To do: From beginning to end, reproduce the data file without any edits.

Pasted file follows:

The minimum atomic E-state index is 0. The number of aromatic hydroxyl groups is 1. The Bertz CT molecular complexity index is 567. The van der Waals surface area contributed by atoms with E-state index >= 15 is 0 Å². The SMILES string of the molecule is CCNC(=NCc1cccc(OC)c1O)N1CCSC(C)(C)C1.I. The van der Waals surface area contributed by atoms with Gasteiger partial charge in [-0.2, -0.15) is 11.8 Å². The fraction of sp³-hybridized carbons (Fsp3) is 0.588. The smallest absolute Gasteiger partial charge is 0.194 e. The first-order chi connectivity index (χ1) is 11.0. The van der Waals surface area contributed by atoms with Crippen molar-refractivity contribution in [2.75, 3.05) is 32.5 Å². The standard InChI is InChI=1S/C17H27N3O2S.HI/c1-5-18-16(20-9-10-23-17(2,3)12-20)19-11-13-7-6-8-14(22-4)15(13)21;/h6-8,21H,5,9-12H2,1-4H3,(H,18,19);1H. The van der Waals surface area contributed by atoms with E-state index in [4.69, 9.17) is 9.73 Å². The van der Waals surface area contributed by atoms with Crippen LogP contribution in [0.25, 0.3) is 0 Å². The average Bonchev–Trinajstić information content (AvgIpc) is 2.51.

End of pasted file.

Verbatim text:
The minimum atomic E-state index is 0. The number of aromatic hydroxyl groups is 1. The Bertz CT molecular complexity index is 567. The van der Waals surface area contributed by atoms with E-state index >= 15 is 0 Å². The SMILES string of the molecule is CCNC(=NCc1cccc(OC)c1O)N1CCSC(C)(C)C1.I. The van der Waals surface area contributed by atoms with Gasteiger partial charge in [-0.2, -0.15) is 11.8 Å². The fraction of sp³-hybridized carbons (Fsp3) is 0.588. The smallest absolute Gasteiger partial charge is 0.194 e. The first-order chi connectivity index (χ1) is 11.0. The van der Waals surface area contributed by atoms with Crippen molar-refractivity contribution in [2.75, 3.05) is 32.5 Å². The standard InChI is InChI=1S/C17H27N3O2S.HI/c1-5-18-16(20-9-10-23-17(2,3)12-20)19-11-13-7-6-8-14(22-4)15(13)21;/h6-8,21H,5,9-12H2,1-4H3,(H,18,19);1H. The van der Waals surface area contributed by atoms with E-state index in [4.69, 9.17) is 9.73 Å². The van der Waals surface area contributed by atoms with Crippen LogP contribution in [0.25, 0.3) is 0 Å². The average Bonchev–Trinajstić information content (AvgIpc) is 2.51.